In the late 1990s while I worked at the Filson Historical Society, Several of my co-workers and I would go to D’Maries, Louisville’s first dedicated Bourbon bar on a weekly basis. We called ourselves “BARDS” – Bourbon And Rye Drinkers Society. This group died out as several of the Bourbon drinkers found other jobs and moved on, but I would revive the name later for a new group. When Jason Brauner and John Morrison opened Bourbons Bistro in 2005 we quickly entered into talks about creating a Bourbon Society. In January of 2006 we did just that.

Jason had registered the name “The Bourbon Society” when he registered “Bourbons Bistro” so we had a name for the group. Jason wanted it to be “THE Bourbon Society” as in the one everyone wanted to be a member of because it was the first and best Bourbon Society. The first meeting took place on a January evening at Bourbons Bistro with about 15 or so interested members. We held elections and Dave Pape was elected the first president. I had railroaded him by nominating him before anyone else could make a nomination so he was elected. I was elected vice president, Brenda Piercefield was secretary, John Morrison was treasurer and Gayle Hack was historian. We elected not to charge dues until after 6 months, starting on July 1. It was decided that the Society would make charitable donations, have monthly meetings with speakers and purchase barrels from the distillers.

It took a few years for the group to gel and grow, but it did grow. I was president for the second and third years and we averaged about 30 active members in that time. We held monthly meeting, had social events such as summer picnics and a November event called “Scorpiofest” because about a half dozen members were all born in late October and early November. We had speakers and purchased barrels. The Bourbon Society was the first group Four Roses allowed to purchase a single barrel. The group has grown to where the average meeting will be about 100 people and maybe twice that as paid members.

The Bourbon Society not only grew but inspired other groups, first in Owensboro and then Northern Kentucky and Cincinnati forming their own groups on our model. Since then Lexington and Paducah have joined the ranks of Bourbon Societies and Indianapolis has formed the Indiana Whiskey Appreciation Group (IWAG). Other states have also formed whiskey clubs, some more exclusive than others. I tried to join the Boston Bourbon Society group on Facebook before I made a trip to that city, but never even received a reply from this closed group. It is a shame as I wanted to hook up with some Boston Bourbon enthusiasts to find the best bars for a drink and talk Bourbon with them. If you look on Facebook there are active groups in several cities and states such as Sacramento, Houston, Atlanta, Arizona, and Nebraska. There is even a British Bourbon Society with members from all over the United Kingdom.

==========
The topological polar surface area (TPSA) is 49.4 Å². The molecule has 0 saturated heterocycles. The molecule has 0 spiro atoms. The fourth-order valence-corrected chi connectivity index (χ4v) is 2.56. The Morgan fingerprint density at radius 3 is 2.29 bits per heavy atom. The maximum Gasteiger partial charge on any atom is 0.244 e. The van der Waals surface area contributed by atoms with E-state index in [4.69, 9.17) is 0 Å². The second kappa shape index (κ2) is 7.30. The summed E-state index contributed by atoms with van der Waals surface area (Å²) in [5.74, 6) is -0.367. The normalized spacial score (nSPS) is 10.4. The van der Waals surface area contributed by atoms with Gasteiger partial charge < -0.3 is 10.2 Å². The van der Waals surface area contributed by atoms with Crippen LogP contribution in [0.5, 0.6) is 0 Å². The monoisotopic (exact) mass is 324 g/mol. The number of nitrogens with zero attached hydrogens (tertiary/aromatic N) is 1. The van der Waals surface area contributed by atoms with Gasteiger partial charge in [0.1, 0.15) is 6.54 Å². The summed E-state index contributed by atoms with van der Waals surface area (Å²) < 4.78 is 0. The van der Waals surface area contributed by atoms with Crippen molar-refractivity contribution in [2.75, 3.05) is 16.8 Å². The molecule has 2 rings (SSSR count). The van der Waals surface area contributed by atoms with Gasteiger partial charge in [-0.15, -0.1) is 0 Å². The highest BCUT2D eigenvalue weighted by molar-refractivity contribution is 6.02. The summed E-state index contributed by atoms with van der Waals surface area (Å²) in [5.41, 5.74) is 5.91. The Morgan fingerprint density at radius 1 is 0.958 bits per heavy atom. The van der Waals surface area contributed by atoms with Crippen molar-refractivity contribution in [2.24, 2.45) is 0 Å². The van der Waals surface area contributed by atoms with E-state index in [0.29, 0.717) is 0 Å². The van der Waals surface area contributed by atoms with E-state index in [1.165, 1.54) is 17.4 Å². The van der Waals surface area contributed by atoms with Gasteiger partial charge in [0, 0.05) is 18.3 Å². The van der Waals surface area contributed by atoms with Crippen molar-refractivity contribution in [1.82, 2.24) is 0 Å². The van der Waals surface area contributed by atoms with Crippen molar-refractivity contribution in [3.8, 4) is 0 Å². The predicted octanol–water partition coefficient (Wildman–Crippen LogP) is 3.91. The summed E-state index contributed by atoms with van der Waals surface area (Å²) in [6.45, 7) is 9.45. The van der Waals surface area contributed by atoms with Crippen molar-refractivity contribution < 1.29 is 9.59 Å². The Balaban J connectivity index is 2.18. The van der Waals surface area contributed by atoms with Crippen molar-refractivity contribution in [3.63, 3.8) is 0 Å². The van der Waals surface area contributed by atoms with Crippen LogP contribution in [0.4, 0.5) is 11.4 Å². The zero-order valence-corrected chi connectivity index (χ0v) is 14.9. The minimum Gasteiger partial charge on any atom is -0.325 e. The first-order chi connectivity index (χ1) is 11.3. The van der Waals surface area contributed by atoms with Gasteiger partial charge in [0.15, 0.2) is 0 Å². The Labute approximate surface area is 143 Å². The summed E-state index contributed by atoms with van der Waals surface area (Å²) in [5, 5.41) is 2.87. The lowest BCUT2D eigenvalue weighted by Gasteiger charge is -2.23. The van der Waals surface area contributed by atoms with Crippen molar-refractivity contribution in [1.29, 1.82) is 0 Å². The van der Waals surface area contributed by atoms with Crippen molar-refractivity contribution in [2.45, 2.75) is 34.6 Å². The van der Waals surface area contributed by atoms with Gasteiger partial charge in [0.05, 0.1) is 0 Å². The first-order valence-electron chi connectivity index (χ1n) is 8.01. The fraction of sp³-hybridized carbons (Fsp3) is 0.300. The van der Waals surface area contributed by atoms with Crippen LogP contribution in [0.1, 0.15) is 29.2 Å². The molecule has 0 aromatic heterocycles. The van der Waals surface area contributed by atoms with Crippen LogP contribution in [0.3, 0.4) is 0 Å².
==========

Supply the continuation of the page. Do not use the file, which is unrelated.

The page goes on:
Big Bourbon Societies are fun but in 2014 I found I was missing the small intimate gatherings of Bourbon enthusiasts where everyone knew each other and enjoyed good Bourbon and Rye whiskeys. I decided to revive BARDS. I decided it would be a group with only 12 members because there are twelve months in the year. Each month a different member would host the meeting and supply the food, the Bourbon and a program. There were no dues or minutes or officers at all. It was a pure social gathering with an educational focus. The host would be in charge of the date, time and subject. They could have the meeting at their house and cook for the group or they could choose a restaurant and pay for the meal for the members. Guest are allowed but the host is not responsible for the guest’s meal and the member who invited that guest needs to check with the host as to how they should handle the cost if any, for their guest.

The typical BARDS meeting will last about three hours. There will be a time of gathering and socializing. There is a meal and a program but it is up to the host as to which takes place first. The program will feature a Bourbon or Rye or even Tennessee whiskey as well as the speaker. We have had programs on Tennessee whiskey, older versus younger Bourbons, blind tastings, guest speakers (Stacey Yates invited Jimmy Russell and his wife to her meeting) and even Scotch and Irish whiskeys as subjects of discussion. After the program every member is invited to say a few words on the presentation and then guests are invited to comment as well.

BARDS is a great way for a dozen Bourbon and Rye enthusiast to get together once a month and drink some whiskey, I would like to hear that other BARDS groups were formed following this pattern for the meetings. Be warned in that once the group is formed members are limited to 12, so be expecting other people wanting to join as soon as a member drops out. After the first few months we have had only one member leave the group, but I know of several people who would like to join.

Bourbon Societies and clubs are a growing trend. As Bourbon and rye get more popular these groups grow in membership. They are a good indicator on how well the industry is growing and the fact that they are public organizations free from the distilleries show that it is a healthy growth.


Photos Courtesy of The Bourbon Society